By: Martin Stewart
Release Date: July 14, 2016
I had my eye on this book for a long time. As in way before it was published. I only recently got my hand on a copy courtesy of the library, and delved in immediately upon getting home. Riverkeep by Martin Stewart is a coming of age story set in a fiction world where magic and monstrous creatures lurk just on the edges of civilization.
Our main character is Wulliam, called Wull for short, who is set to succeed his father as the Riverkeep on his sixteen birthday as per tradition. As the Riverkeep Wull will be in charge of taking care of the large river that runs past his house, lighting the lamps and ensuring it doesn’t freeze over in winter, managing the wildlife in the area, and removing the dead from the river for proper burial. However, when Wull’s father returns from the river not himself, Wull searches the books his ancestors left in search of answers. The only way to save his father is for Wull to set off towards the nearest city, currently plagued by a monstrous sea creature that has drifted from the pages of his ancestor’s books into those of legend, meeting new friends and unimaginable dangers along the way.
This book had a lot interesting concepts, and a world I yearned to learn more about. However, there were some issues I had with the novels as well.
The story is told largely from Wull’s point of view. Some chapters we switch points of view, most often to that of Tillinghast, one of the characters who accompanies Wull on his journey. A few other points of view were explored. These chapters were often short and always pertinent to the plot. If this is something you dislike be warned, but do keep in mind that the vast majority of the chapters do stick with Wull.
Speaking of Wull, let’s talk about our protagonist.
Wull is a fairly normal protagonist. He isn’t particularly interested in being Riverkeep. He wants to see more of the world. He’s very pure hearted and rather naïve. However, Wull also has a lack of ability to see how the motley crew he’s picked up can assist him on his quest to save his father. At first, I could understand why he saw them as freeloaders and generally unhelpful. However, each character – Mix, Tillinghast, and Remedie – bring something unique and important to the group. Without them he never would have reached his destination at all. But this is something that Wull never quite seems to grasp. There were times, especially towards the middle and end of the book where I found Wull more annoying than anything and wishing for another chapter from Tillinghast’s point of view.
More than that, Wull never acts his age. It always felt as if he were twelve going on thirteen than fifteen going on sixteen. Indeed, much of the book reminded me more of a middle grade novel rather than a young adult title. Wull’s naivety is extreme for someone on the eve of his sixteenth birthday. This only serves to make the anatomy and sex related jokes feel even more out of place than they already are. Were they funny? Yeah, they were. But they still felt a bit out of place. Jokes aside, smaller happenings throughout the novel also add to this sense. For example, Mix is the first teenage girl he’s ever met. Now, I know he lives far away from the city, but really? Sixteen years and he’s never seen anyone of the female persuasion who isn’t the middle aged undertaker?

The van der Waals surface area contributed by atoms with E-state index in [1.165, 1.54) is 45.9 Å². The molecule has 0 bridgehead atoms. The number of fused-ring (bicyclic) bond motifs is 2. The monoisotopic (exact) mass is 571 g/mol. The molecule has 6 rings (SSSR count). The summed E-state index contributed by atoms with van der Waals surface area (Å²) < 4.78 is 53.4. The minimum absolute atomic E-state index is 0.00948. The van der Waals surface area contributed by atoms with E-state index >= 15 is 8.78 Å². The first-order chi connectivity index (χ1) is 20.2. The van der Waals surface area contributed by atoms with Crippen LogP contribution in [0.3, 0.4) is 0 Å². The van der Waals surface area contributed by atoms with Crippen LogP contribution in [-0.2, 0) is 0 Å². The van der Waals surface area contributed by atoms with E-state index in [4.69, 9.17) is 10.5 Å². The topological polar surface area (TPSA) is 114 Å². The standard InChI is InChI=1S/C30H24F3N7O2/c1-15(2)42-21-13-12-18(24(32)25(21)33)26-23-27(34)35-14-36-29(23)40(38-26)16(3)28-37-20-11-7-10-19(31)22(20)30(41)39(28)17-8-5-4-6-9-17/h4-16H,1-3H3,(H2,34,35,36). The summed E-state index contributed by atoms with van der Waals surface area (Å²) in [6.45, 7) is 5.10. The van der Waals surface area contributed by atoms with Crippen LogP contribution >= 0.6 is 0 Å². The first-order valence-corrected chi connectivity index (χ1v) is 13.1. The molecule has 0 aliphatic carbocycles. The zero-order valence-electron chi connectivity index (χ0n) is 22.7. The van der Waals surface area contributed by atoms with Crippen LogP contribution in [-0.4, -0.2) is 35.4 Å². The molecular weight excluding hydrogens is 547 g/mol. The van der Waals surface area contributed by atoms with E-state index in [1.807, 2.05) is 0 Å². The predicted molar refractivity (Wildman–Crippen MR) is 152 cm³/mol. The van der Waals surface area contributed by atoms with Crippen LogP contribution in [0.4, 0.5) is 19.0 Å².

As for pacing, the beginning of the novel was interesting, if slow. There is a bit world building and we spend some time getting to know Wull and his father. Wull doesn’t set out on his journey until probably 80 to 90 pages into the book. Once he leaves, the story’s pacing picks up and while I wouldn’t call the story fast paces, there is more action. Wull’s adventure down the river was fun to read and fraught with peril. The characters he met on the way were all very interesting, with diverse backgrounds and unique abilities. They don’t quite get along with one another. Instant friends they are not. What begins as witty banter sometimes develops into arguments. This is something I don’t often see, especially in tales that involve some sort of quest-like theme. Instead they all have common goals and are going in the same basic direction. They learn to work together. Well, perhaps for Wull who seemed to only complain about them.
I also felt that the book ended abruptly. I really think we needed just a little more time with Wull and the other characters in the end. We don’t even learn what happened to two of the characters at the end of the novel. While I understand why this was done stylistically, I do think that a few more pages would have wrapped up the story a bit more fully.
In all, this felt like a first novel. Is that a bad thing? No, of course not. There were some interesting characters, a magic system that worked differently than usually seen in fantasy novels. If you like middle grade novels or coming of age stories Riverkeep will be for you. If you don’t like stories which have oddly spelt names or abrupt endings then maybe this is a book to skip.